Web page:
A really neat problem that Gauss solved

Last night I pulled an old favorite off the shelf:


I love just flipping through this book because it has so many interesting problems and stories.  The one I ran across last night was a really neat problem that Gauss solved at age 23.  What makes it especially neat is that almost all of the ideas (right up until the end) are accessible to anyone with just a little bit of background in algebra and geometry.  I thought it would be a fun problem to talk through with my older son this morning.

The problem is pretty easy to understand:  If you pick an integer at random, what is the expected number of ways to be able to write that integer as a sum of perfect squares?

For example (and clarity) there are 8 ways to write 5 as a sum of perfect squares:

  1. 5 = (1)^2 + (2)^2
  2. 5 = (-1)^2 + (2)^2
  3. 5 = (1)^2 + (-2)^2
  4. 5 = (-1)^2 + (-2)^2
  5. 5 = (2)^2 + (1)^2
  6. 5 = (-2)^2 + (1)^2
  7. 5 = (2)^2 + (-1)^2
  8. 5 = (-2)^2 + (-1)^2

With that introduction here’s our talk through the problem:

After the introduction we moved on to talk about one bit of  basic number theory that comes into play in this problem – the sum of two perfect squares can’t have a remainder of 3 when divided by 4:

Now we get to the meat of the problem – what is the average number of ways to write an integer as a sum of perfect squares.  The next part of the discussion was just explaining this problem in a way that is (hopefully) accessible to kids.  The notation may make the problem seem difficult, but hopefully the words make the problem easier to understand:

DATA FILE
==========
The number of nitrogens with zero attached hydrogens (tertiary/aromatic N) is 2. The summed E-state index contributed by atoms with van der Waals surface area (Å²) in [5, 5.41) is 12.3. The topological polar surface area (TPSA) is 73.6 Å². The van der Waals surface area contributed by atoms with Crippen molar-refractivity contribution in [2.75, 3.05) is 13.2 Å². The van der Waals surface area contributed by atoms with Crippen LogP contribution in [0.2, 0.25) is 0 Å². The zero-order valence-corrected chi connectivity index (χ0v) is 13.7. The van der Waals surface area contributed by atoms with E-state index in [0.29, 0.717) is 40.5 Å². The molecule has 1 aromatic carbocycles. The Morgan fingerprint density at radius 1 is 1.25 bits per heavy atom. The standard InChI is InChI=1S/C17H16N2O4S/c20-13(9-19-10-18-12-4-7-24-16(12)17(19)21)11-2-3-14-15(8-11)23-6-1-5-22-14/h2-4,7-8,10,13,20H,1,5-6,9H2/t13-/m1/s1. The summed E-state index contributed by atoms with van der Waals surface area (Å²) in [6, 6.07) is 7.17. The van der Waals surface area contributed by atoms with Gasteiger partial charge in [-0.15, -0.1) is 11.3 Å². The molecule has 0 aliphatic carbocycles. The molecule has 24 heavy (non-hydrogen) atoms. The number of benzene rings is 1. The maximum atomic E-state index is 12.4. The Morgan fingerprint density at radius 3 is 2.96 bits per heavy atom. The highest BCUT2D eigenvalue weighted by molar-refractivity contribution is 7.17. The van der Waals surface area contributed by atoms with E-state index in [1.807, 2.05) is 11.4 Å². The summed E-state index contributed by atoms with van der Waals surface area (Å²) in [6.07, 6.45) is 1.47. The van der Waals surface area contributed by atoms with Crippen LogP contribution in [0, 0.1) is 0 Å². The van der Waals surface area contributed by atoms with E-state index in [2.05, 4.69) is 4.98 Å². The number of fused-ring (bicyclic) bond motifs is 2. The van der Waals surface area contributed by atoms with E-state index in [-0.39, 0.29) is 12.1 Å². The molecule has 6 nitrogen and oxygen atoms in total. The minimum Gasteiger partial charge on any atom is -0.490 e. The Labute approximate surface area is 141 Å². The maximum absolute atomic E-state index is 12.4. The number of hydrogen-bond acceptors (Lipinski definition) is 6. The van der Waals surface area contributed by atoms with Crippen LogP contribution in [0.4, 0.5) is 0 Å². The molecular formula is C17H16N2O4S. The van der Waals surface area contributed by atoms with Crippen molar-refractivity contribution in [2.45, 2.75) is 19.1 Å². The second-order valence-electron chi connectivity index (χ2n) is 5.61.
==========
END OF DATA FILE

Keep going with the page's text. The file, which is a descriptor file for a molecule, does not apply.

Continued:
On to Gauss’s solution.  We look at a circle in the plane with a slightly different equation than we usually see.  I spent a minute or two making sure that the notation didn’t trip up the understanding of the problem (despite tripping me up for a second!).  Then we just talk through the geometry:

Finally Gauss’s clever geometric observation – the number of points inside the circle is a decent approximation to the area of the circle.  I skipped some of the analysis details to keep the problem moving, but those details aren’t that difficult.  He essentially drew a slightly smaller circle and a slightly smaller circle and showed that the number of points always is always in between the value of the area of each of these circles.  That allows him to show that the average value we are looking for converges to \pi.   I just show that the average value we are looking for looks a lot like \pi.  Good enough for now.

I love being able to show connections between two seemingly different areas of math.  This example shows an amazing connections between arithmetic and geometry.  I also was happy to see that an amazing discovery by Gauss could be explained to kids.  Definitely a fun morning.